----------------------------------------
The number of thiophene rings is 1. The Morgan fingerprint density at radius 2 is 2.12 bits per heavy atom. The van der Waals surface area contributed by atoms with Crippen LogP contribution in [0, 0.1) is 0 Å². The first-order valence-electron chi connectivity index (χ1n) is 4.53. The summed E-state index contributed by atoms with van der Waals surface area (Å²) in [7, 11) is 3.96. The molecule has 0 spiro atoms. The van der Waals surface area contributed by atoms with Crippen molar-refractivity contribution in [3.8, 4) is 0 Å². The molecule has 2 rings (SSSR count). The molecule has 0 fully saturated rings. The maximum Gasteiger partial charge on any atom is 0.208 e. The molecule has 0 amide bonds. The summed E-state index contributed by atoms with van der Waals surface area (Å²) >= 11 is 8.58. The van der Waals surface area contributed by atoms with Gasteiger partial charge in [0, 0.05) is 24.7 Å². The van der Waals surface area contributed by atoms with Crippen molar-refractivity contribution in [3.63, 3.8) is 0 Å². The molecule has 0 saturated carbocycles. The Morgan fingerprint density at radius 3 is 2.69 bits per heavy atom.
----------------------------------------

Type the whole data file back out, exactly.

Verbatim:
The number of thiophene rings is 1. The Morgan fingerprint density at radius 2 is 2.12 bits per heavy atom. The van der Waals surface area contributed by atoms with Crippen LogP contribution in [0, 0.1) is 0 Å². The first-order valence-electron chi connectivity index (χ1n) is 4.53. The summed E-state index contributed by atoms with van der Waals surface area (Å²) in [7, 11) is 3.96. The molecule has 0 spiro atoms. The van der Waals surface area contributed by atoms with Crippen molar-refractivity contribution in [3.8, 4) is 0 Å². The molecule has 2 rings (SSSR count). The molecule has 0 fully saturated rings. The maximum Gasteiger partial charge on any atom is 0.208 e. The molecule has 0 amide bonds. The summed E-state index contributed by atoms with van der Waals surface area (Å²) >= 11 is 8.58. The van der Waals surface area contributed by atoms with Gasteiger partial charge in [0, 0.05) is 24.7 Å². The van der Waals surface area contributed by atoms with Crippen molar-refractivity contribution in [3.63, 3.8) is 0 Å². The molecule has 0 saturated carbocycles. The Morgan fingerprint density at radius 3 is 2.69 bits per heavy atom.